5 Mistakes You Don’t Know You Are Making on Social Media

Posted by Andrea Collatz on January 23, 2013

Originally published by Financial Social Media

By: Amy McIlwain

Have you ever made a mistake that [at the time] you weren’t aware you were making? I know I have. For example, when I first started running, I remember assuming that all running shoes were created equal. As long as I found a pair that fit right and looked good, I’d be off to the races, right? Wrong. Over the years, I was plagued with nagging pains and recurring injuries. Before I examined the possibility that my shoes were bad, I resorted to the conclusion that I simply wasn’t meant to run.

One glorious day I discovered that all shoes are NOT created equally. In fact, there are remarkable differences in footwear—and certain types of shoes can actually injure you if they aren’t accustomed to your gait. Needless to say, I discovered that my shoes weren’t right for me—and once I was fitted properly, my injury streak all but subsided.

Because social media is a new phenomenon, it is likely that you’re making mistakes that are hurting you without even realizing it. But before you throw your hands up and say “social media isn’t right for me,” let’s take a look at some solutions that are as simple as changing your shoes.

Not editing and/or posting whatever comes to mind: I cannot tell you how many horror stories I’ve heard about erroneous and/or aimless social media posts. It doesn’t matter if you are a rookie or a veteran—posting mistakes can happen to you! You can avoid this by doing several things:

  • Make sure your posts are conducive to your overall social media and business strategy.
  • Aim to get two sets of eyes on each post.
  • Avoid being too politically or religiously charged.
  • Always double check to see where you are posting—business or personal?

Being too boring: Due to the endless barrage of posts and tweets, it’s very difficult to become a priority in the daily routine of your viewers. In order to be a diamond in the rough, you have to pique their interest in a profound way. In the words of HubSpot, “we need to stop interrupting what people are interested and become what they are interested in.” Instead of making posts that merely fill space, be intentional, interesting, and unpredictable. Here are some ways to achieve that:

  • Use Humor: People enjoy jokes, memes, witty diagrams, etc.
  • Use Images: If you take a look at the direction social media is going, you’ll notice that it’s becoming image oriented (Pinterest, Facebook, Tumblr). Take that as a sign that images are effective.
  • Use eye-catching statistics: Who doesn’t love an interesting stat? Especially when it’s about something you care about or are interested in?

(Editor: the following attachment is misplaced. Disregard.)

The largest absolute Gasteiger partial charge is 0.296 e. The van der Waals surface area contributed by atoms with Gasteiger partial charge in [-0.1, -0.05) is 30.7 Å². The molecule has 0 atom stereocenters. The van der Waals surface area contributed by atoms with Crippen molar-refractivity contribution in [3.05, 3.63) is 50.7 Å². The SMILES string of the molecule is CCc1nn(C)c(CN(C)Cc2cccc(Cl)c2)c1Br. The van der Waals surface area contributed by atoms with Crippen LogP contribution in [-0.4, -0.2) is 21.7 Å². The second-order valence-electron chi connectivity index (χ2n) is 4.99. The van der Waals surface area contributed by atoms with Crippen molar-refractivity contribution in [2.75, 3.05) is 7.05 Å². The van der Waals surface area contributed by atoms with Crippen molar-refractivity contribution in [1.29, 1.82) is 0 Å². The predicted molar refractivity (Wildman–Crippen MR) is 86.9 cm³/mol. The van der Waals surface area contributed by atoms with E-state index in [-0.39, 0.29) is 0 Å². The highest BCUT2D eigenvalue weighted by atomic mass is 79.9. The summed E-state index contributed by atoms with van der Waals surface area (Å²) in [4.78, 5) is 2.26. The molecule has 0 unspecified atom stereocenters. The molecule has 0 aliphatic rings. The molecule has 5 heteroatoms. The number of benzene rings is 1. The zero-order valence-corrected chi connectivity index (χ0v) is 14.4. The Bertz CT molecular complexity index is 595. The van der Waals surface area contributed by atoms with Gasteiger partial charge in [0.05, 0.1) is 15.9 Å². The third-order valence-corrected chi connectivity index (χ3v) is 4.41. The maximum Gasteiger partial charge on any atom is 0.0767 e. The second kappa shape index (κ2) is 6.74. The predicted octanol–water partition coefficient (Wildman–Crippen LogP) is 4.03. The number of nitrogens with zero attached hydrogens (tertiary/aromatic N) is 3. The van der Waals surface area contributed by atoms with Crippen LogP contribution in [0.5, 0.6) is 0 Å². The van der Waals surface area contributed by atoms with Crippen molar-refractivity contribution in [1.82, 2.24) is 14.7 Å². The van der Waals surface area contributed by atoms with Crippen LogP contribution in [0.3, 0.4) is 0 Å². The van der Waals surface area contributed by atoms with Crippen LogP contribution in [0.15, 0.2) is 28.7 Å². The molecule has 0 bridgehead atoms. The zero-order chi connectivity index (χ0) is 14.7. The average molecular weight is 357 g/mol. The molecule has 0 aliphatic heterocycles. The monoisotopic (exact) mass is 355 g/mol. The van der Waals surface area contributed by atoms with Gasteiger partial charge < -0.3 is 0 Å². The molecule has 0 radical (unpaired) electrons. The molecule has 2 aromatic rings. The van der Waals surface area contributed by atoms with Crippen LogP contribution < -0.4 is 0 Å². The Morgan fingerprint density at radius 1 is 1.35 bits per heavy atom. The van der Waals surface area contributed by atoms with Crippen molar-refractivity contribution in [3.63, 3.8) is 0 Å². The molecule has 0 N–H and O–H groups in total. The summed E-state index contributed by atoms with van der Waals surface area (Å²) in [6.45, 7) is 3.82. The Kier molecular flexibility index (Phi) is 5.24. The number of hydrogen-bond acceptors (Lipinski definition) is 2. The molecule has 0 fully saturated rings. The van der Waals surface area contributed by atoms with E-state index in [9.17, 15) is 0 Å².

• Create an emotional connection: If you observe any of the successful brands on social media, you will notice that they all aim to create an emotional connection with their audience. This consists of tapping into the deeper feelings and needs behind your services and products.
  • Catch them off guard: Don’t get the “same-thing-different-day” syndrome on social media. Keep it interesting by throwing in new things from time to time.

For more ideas on maximizing traction, check out Bullas’ 20 Ways to Increase Facebook “likes”.

Forgetting Relationships: Ironically, this is an easy mistake to make. The whole purpose of social media is to build relationships. That’s the reason businesses are on social media, right? Instead of throwing random content into the raging internet vortex, aim to strategically target specific people, interests, topics, and points. Also, go in with the mindset of piquing interest and starting conversation. Here are a few ideas for keeping relationships at the forefront of your social media activity:

  • Consistently build your network
  • Create content partnerships
  • Engage frequently in social conversation
  • Ask important questions that provoke interest and engagement

Did you know that 77% of B2C companies and 43% of B2B companies have acquired customers from Facebook? (Business2Community)

Only posting on weekdays: It’s plausible to assume that it’s ineffective to post on the weekends. But traffic on social media is very high on the weekends. In fact, Mindjumpers states that B2C Facebook interaction is 30% higher than average on Sundays. Don’t limit your postings to the 5 day work-week. There’s no rule that prohibits posting on the weekends.

Not keeping a consistent message across the board: You probably have presences on several social media platforms. And because there are vast differences across various platforms, it’s easy to lose your voice and/or branding. Here are a few strategies to ensure continuity across the board:

  • Have a social media policy and strategy in place and share it with everybody at your company.
  • Solidify a process for handling follower comments and interactions.
  • Foster a clear understanding of your company mission, image, feel, and values.
  • Don’t let a brand new employee or intern manage your social media without insuring they thoroughly understand the company culture/mission.

If you are relatively new to social media, it’s easy to stumble on simple mistakes without realizing it. Take some time to comb over your social media activity to ensure you aren’t spinning your wheels. Can you think of other silly mistakes to avoid on social media?

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